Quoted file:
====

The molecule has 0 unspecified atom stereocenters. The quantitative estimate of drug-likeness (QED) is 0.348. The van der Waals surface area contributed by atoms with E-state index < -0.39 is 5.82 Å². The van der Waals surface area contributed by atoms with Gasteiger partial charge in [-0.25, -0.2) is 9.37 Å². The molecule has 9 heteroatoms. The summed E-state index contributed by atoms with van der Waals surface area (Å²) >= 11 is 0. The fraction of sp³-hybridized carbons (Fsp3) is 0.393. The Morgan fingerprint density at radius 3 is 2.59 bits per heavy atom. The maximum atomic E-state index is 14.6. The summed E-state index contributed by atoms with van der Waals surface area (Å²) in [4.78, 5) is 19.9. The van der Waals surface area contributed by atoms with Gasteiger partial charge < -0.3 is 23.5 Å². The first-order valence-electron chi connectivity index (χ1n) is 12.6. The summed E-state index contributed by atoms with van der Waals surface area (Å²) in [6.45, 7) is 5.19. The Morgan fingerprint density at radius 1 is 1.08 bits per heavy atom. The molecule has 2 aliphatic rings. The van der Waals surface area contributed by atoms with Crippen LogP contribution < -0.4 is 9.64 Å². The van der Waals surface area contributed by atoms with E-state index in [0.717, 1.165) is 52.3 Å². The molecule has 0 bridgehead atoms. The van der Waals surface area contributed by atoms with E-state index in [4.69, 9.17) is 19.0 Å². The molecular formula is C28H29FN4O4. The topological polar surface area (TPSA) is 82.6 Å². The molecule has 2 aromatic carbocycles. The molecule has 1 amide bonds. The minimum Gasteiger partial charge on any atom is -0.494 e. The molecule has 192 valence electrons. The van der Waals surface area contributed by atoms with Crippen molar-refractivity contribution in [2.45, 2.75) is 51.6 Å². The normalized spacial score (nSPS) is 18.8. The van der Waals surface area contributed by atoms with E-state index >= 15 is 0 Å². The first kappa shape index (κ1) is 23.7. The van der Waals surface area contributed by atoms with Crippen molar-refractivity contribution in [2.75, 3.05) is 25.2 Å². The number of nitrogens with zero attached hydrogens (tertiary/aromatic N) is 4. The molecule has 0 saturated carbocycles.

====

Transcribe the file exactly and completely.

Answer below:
The molecule has 0 unspecified atom stereocenters. The quantitative estimate of drug-likeness (QED) is 0.348. The van der Waals surface area contributed by atoms with E-state index < -0.39 is 5.82 Å². The van der Waals surface area contributed by atoms with Gasteiger partial charge in [-0.25, -0.2) is 9.37 Å². The molecule has 9 heteroatoms. The summed E-state index contributed by atoms with van der Waals surface area (Å²) >= 11 is 0. The fraction of sp³-hybridized carbons (Fsp3) is 0.393. The Morgan fingerprint density at radius 3 is 2.59 bits per heavy atom. The maximum atomic E-state index is 14.6. The summed E-state index contributed by atoms with van der Waals surface area (Å²) in [4.78, 5) is 19.9. The van der Waals surface area contributed by atoms with Gasteiger partial charge < -0.3 is 23.5 Å². The first-order valence-electron chi connectivity index (χ1n) is 12.6. The summed E-state index contributed by atoms with van der Waals surface area (Å²) in [6.45, 7) is 5.19. The Morgan fingerprint density at radius 1 is 1.08 bits per heavy atom. The molecule has 2 aliphatic rings. The van der Waals surface area contributed by atoms with Crippen LogP contribution < -0.4 is 9.64 Å². The van der Waals surface area contributed by atoms with E-state index in [0.717, 1.165) is 52.3 Å². The molecule has 0 bridgehead atoms. The van der Waals surface area contributed by atoms with E-state index in [4.69, 9.17) is 19.0 Å². The molecular formula is C28H29FN4O4. The topological polar surface area (TPSA) is 82.6 Å². The molecule has 2 aromatic carbocycles. The molecule has 1 amide bonds. The minimum Gasteiger partial charge on any atom is -0.494 e. The molecule has 192 valence electrons. The van der Waals surface area contributed by atoms with Crippen molar-refractivity contribution in [2.45, 2.75) is 51.6 Å². The normalized spacial score (nSPS) is 18.8. The van der Waals surface area contributed by atoms with E-state index >= 15 is 0 Å². The first kappa shape index (κ1) is 23.7. The van der Waals surface area contributed by atoms with Crippen molar-refractivity contribution in [2.75, 3.05) is 25.2 Å². The number of nitrogens with zero attached hydrogens (tertiary/aromatic N) is 4. The molecule has 0 saturated carbocycles.